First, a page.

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Breaking: Emirates and Other Airlines Cancel U.S. Flights Over 5G Safety Fears

Breaking: Emirates and Other Airlines Cancel U.S. Flights Over 5G Safety Fears

A slew of international airlines, including Emirates, ANA and Japan Airlines, said on Tuesday that they were cancelling flights bound for the United States over C-Band 5G safety fears. The 5G rollout from AT&T and Verizon is set to go ahead on Wednesday despite objections from the Federal Aviation Administration (FAA) and U.S. airlines.

Both telecoms companies said on Tuesday they had voluntarily agreed not to turn on some 5G towers close to priority airports in a move designed to appease the aviation industry. But the measure was either came too late or was not enough to prevent a growing number of international airlines, which also included Air India, from pulling out of the U.S. market.

In a statement posted to its website, Emirates said it was suspending service to a slew of U.S. airports “due to operational concerns associated with the planned deployment of 5G mobile network services in the US”.

All Emirates flights to nine U.S. airports have been axed for the foreseeable future: Boston (BOS), Chicago (ORD), Dallas Fort Worth (DFW), Houston (IAH), Miami (MIA), Newark (EWR), Orlando (MCO), San Francisco (SFO) and Seattle (SEA).

The airline will continue to serve just three U.S. airports: New York JFK, Los Angeles (LAX) and Washington DC (IAD).

“Emirates regrets any inconvenience caused. We are working closely with aircraft manufacturers and the relevant authorities to alleviate operational concerns, and we hope to resume our US services as soon as possible,” a spokesperson for the Dubai-based airline said.

The C-Band frequency used by AT&T and Verizon for their 5G technology is very close to the frequencies used by aircraft radio altimeters, as well as a number of other aircraft systems. The aircraft altimeter allows the plane to land in fully automatic mode during severe weather or low visibility conditions.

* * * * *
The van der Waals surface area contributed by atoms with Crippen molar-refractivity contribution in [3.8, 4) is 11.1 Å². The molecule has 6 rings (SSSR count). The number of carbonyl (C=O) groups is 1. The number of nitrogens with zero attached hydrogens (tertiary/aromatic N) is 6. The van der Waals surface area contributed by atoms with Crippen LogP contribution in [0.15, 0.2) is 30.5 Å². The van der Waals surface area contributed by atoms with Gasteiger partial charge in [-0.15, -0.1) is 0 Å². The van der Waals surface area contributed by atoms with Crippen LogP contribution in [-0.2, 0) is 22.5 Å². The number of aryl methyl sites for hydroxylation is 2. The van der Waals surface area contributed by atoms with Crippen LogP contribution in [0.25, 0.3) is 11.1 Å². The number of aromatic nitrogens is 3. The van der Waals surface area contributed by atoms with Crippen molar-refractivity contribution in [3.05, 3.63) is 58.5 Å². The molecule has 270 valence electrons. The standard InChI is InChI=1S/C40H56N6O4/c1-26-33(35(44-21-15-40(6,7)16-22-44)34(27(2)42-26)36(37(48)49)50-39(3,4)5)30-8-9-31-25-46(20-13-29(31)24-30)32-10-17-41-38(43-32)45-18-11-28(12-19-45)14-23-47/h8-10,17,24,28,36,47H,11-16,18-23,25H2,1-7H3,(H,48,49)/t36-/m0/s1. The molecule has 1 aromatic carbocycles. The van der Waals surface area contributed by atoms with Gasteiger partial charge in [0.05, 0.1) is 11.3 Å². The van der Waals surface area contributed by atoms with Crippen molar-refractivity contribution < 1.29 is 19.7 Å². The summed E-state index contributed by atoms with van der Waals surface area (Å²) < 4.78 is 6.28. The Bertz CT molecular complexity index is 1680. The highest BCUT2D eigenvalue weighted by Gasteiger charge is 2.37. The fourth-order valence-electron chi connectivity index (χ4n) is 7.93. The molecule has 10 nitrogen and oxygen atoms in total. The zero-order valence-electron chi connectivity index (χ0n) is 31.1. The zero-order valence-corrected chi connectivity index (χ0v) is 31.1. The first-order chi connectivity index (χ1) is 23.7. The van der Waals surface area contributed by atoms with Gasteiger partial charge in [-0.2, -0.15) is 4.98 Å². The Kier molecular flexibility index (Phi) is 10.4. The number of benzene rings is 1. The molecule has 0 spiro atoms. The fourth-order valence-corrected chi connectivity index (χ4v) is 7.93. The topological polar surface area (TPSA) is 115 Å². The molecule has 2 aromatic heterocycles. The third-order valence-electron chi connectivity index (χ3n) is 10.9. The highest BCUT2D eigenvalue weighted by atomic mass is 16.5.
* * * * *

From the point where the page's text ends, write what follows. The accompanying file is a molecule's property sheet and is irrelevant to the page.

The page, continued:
The FAA has cleared some radio altimeters as safe to use in proximity to 5G but models fitted to popular long-haul aircraft like the Boeing 777, 787 Dreamliner and Airbus A380 have not been approved as safe.

Emirates only operates the Boeing 777 and Airbus A380. The other affected airlines are also Boeing 777 and 787 operators.

In a statement, Japan Airlines explained the discussions it had held with aircraft manufacturer Boeing:

“Boeing has notified us that 5G signals for U.S. mobile phones, which will begin operating in the U.S. on January 19, 2022, may interfere with the radio wave altimeter installed on the Boeing 777.”

“We have decided not to use this aircraft-type on the U.S. mainland routes until safety is confirmed, and we regret to cancel the flight that cannot be changed to Boeing 787,” the statement continued.

Although C-Band 5G has been deployed in a number of other countries without disruption to aviation, the FAA says this is because those countries have implemented mitigations around airports that prevent any interference.

AT&T placed the blame for the crisis on the FAA, saying the agency had failed to take action on the issue for two years when it was first known that 5G would be deployed on the C-Band.

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